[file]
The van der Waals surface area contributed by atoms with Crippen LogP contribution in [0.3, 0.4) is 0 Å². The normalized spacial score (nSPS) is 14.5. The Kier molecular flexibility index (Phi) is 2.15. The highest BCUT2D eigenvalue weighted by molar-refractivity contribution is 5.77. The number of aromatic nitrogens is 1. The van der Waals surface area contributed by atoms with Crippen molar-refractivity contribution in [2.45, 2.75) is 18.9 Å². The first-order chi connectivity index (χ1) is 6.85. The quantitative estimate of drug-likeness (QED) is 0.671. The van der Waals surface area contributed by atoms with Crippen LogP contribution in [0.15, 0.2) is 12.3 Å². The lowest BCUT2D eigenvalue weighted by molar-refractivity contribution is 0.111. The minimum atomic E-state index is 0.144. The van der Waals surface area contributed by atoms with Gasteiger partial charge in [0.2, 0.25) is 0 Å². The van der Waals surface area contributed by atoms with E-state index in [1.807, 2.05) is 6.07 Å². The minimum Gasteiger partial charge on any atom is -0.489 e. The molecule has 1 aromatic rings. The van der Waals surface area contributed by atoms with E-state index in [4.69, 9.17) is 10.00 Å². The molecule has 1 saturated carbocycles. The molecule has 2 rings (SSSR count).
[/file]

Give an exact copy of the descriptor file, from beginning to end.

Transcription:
The van der Waals surface area contributed by atoms with Crippen LogP contribution in [0.3, 0.4) is 0 Å². The normalized spacial score (nSPS) is 14.5. The Kier molecular flexibility index (Phi) is 2.15. The highest BCUT2D eigenvalue weighted by molar-refractivity contribution is 5.77. The number of aromatic nitrogens is 1. The van der Waals surface area contributed by atoms with Crippen molar-refractivity contribution in [2.45, 2.75) is 18.9 Å². The first-order chi connectivity index (χ1) is 6.85. The quantitative estimate of drug-likeness (QED) is 0.671. The van der Waals surface area contributed by atoms with Crippen LogP contribution in [0.15, 0.2) is 12.3 Å². The lowest BCUT2D eigenvalue weighted by molar-refractivity contribution is 0.111. The minimum atomic E-state index is 0.144. The van der Waals surface area contributed by atoms with Gasteiger partial charge in [0.2, 0.25) is 0 Å². The van der Waals surface area contributed by atoms with E-state index in [1.807, 2.05) is 6.07 Å². The minimum Gasteiger partial charge on any atom is -0.489 e. The molecule has 1 aromatic rings. The van der Waals surface area contributed by atoms with E-state index in [4.69, 9.17) is 10.00 Å². The molecule has 1 saturated carbocycles. The molecule has 2 rings (SSSR count).